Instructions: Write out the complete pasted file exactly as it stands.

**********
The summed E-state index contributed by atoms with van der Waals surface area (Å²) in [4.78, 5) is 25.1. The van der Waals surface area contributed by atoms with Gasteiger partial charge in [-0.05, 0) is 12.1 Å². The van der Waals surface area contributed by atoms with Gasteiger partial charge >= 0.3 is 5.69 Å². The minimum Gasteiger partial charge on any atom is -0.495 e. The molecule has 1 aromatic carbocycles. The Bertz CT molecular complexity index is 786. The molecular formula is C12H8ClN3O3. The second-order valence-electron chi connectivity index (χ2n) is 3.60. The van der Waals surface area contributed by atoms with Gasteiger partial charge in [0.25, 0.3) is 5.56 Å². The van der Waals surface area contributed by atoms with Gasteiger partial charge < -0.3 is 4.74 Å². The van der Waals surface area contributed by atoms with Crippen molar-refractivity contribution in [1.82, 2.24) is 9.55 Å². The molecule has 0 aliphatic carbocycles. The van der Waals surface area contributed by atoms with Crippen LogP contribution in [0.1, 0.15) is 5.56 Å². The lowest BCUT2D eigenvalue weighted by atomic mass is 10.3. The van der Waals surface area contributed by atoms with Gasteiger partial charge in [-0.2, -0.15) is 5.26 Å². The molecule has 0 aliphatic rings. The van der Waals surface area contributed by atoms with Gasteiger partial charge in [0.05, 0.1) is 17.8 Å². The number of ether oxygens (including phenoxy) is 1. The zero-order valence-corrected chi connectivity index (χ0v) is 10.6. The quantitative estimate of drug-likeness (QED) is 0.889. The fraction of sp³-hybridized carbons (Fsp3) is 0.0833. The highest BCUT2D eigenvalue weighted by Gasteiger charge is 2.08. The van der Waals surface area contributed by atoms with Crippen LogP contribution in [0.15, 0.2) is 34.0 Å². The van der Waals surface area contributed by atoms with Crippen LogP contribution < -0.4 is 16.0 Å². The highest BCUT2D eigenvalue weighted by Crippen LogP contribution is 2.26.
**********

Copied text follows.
The summed E-state index contributed by atoms with van der Waals surface area (Å²) in [4.78, 5) is 25.1. The van der Waals surface area contributed by atoms with Gasteiger partial charge in [-0.05, 0) is 12.1 Å². The van der Waals surface area contributed by atoms with Gasteiger partial charge >= 0.3 is 5.69 Å². The minimum Gasteiger partial charge on any atom is -0.495 e. The molecule has 1 aromatic carbocycles. The Bertz CT molecular complexity index is 786. The molecular formula is C12H8ClN3O3. The second-order valence-electron chi connectivity index (χ2n) is 3.60. The van der Waals surface area contributed by atoms with Gasteiger partial charge in [0.25, 0.3) is 5.56 Å². The van der Waals surface area contributed by atoms with Gasteiger partial charge < -0.3 is 4.74 Å². The van der Waals surface area contributed by atoms with Crippen molar-refractivity contribution in [1.82, 2.24) is 9.55 Å². The molecule has 0 aliphatic carbocycles. The van der Waals surface area contributed by atoms with Crippen LogP contribution in [0.1, 0.15) is 5.56 Å². The lowest BCUT2D eigenvalue weighted by atomic mass is 10.3. The van der Waals surface area contributed by atoms with Gasteiger partial charge in [-0.2, -0.15) is 5.26 Å². The molecule has 0 aliphatic rings. The van der Waals surface area contributed by atoms with Gasteiger partial charge in [0.05, 0.1) is 17.8 Å². The number of ether oxygens (including phenoxy) is 1. The zero-order valence-corrected chi connectivity index (χ0v) is 10.6. The quantitative estimate of drug-likeness (QED) is 0.889. The fraction of sp³-hybridized carbons (Fsp3) is 0.0833. The highest BCUT2D eigenvalue weighted by Gasteiger charge is 2.08. The van der Waals surface area contributed by atoms with Crippen LogP contribution in [0.15, 0.2) is 34.0 Å². The van der Waals surface area contributed by atoms with Crippen LogP contribution < -0.4 is 16.0 Å². The highest BCUT2D eigenvalue weighted by Crippen LogP contribution is 2.26.